Hi there Lazy Yogi, If you were to give the book, The Power of Now as a gift to someone who means a lot to you, what would you say your reason for giving them this book is? How will this book benefit them?
The only reason I ever came across The Power of Now was because someone put it into my hands as a heartfelt gift.
During the summer that followed my sophomore year in college, one of my best friends killed himself. He was a brilliant academic and an incredibly talented musician. I’ve never met another being like him.
After I graduated college, I had lunch with his parents. As a graduation gift, they gave me a copy of The Power of Now, the last book he had ever read. I had no idea how significantly that book would impact me.
I have leant or given a copy of the book to several people since then. None of them bothered to read it.
There is no way to know how someone will be benefitted. In my case, it was a very intimate revelation. In those other instances, it was like dropping seeds on bare rock. Nothing grew.
In the end, I suppose it’s love that moves someone to genuinely wish to share these things. It’s like someone getting out of their car at a trafficked intersection and helping to guide traffic. They themselves are not benefitted with regard to the destination. They don’t go anywhere. Yet by helping the traffic to flow smoothly, everyone including that person will be safer.
That is the motivation behind compassion. It is summed up well in both Indian and Tibetan spiritualities: May all the beings in all the worlds know peace and happiness.
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“Mindfulness practice means that we commit fully in each moment to be present; inviting ourselves to interface with this moment in full awareness, with the intention to embody as best we can an orientation of calmness, mindfulness, and equanimity right here and right now.”—
We must leave the entire collection of conditioned thought behind and let ourselves be led by the inner thread of silence into the unknown, beyond where all paths end, to that place where we go innocently or not at all, not once but continually.
True freedom isn’t ‘I am free.’ True freedom is ‘everything is free.’ Which means everyone has the freedom to be who they are. Whether they are awake or not awake. Deluded or un-deluded. Freedom is that everything and everybody gets to be exactly as they are. Unless we’ve come to that point, unless we’ve seen that is how Reality sees things, then we are actually withholding freedom from the world.
'When we look back, at the time of death, the experience of this life will seem like a dream. And - just as with our nighttime dreams - it will seem useless to have put so much effort into it. The fear we experience in a dream is gone when we wake up; feeling afraid was just an unnecessary…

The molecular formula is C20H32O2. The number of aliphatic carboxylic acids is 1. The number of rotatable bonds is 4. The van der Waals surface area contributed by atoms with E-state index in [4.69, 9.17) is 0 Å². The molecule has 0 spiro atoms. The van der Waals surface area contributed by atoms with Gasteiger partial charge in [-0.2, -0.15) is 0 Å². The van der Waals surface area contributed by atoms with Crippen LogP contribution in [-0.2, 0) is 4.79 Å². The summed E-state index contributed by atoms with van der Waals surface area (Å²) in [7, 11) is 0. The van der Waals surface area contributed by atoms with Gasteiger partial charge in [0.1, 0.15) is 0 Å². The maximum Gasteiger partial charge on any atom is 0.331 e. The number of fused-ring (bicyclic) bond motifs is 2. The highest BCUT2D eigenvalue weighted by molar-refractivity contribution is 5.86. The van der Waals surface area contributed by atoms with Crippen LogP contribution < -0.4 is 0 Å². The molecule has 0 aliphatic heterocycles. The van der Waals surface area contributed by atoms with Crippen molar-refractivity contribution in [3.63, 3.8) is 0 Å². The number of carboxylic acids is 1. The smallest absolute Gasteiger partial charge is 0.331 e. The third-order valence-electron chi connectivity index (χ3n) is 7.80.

“The Buddha taught that there are two kinds of suffering: that which comes from the outside world, and that which comes from within you. With the latter, only you can do anything about it. Where does that suffering come from? Emptiness. Examining the thoughts and feelings that arise from emptiness is one tenet of Buddhism. Why do we suffer? What is at the root? Where did it begin? When we see the answers to those questions, our suffering, which has arisen from emptiness, returns to emptiness.”—
True peace is received whenever we completely eradicate this root of suffering. In other words, cessation of ignorance, attachment and anger is real freedom, true peace — the peace that never changes; the peace that once received can never change, is everlasting.
In the book The Places That Scare You it talks about allowing every moment to soften you regardless of whether it's good or bad. I feel like the bad moments, the moments where I feel helpless don't soften me even though I'm accepting them and welcoming them. What is it about those moments should I do so that they soften me from here on out because I experience them often.
Being vulnerable means less doing, less controlling. Acceptance is not something you do. It is more like a total and heartfelt allowance.
The problem now is that you think that there are two different things, one called a good moment and another called a bad moment. That isn’t acceptance; that is judgment.
The teaching is to stay with the moment, regardless of how you feel about it. Only then can it soften you. And yet it is the quality of that staying that is also the softening. The more we stay, the more we soften. The softer we become, the more we stay.
We are always helpless; to accept that truth from a place deeper and more immediate than the mind itself is to know the real meaning of surrender.
Don’t look for the moment to be different in some way from what it already is. Success is not signaled by how the moment changes but by how thoroughly you become acquainted with this unending moment.
Wholly allow the moment yet also meet it head on. You are always more real than the qualities you perceive in the past, present, and future. You are that grounded emptiness upon which everything depends and yet it depends on nothing.
Compassion practices rely on what the Tibetan Buddhists call Absolute Bodhicitta. It is a kind of roodtness—or rootlessness—in that untouchable “empty” stainless quality of your nature.
Then where is the reason to avoid or control our experience of this moment? Instead, you can be entirely intimate with the living phenomenon of consciousness.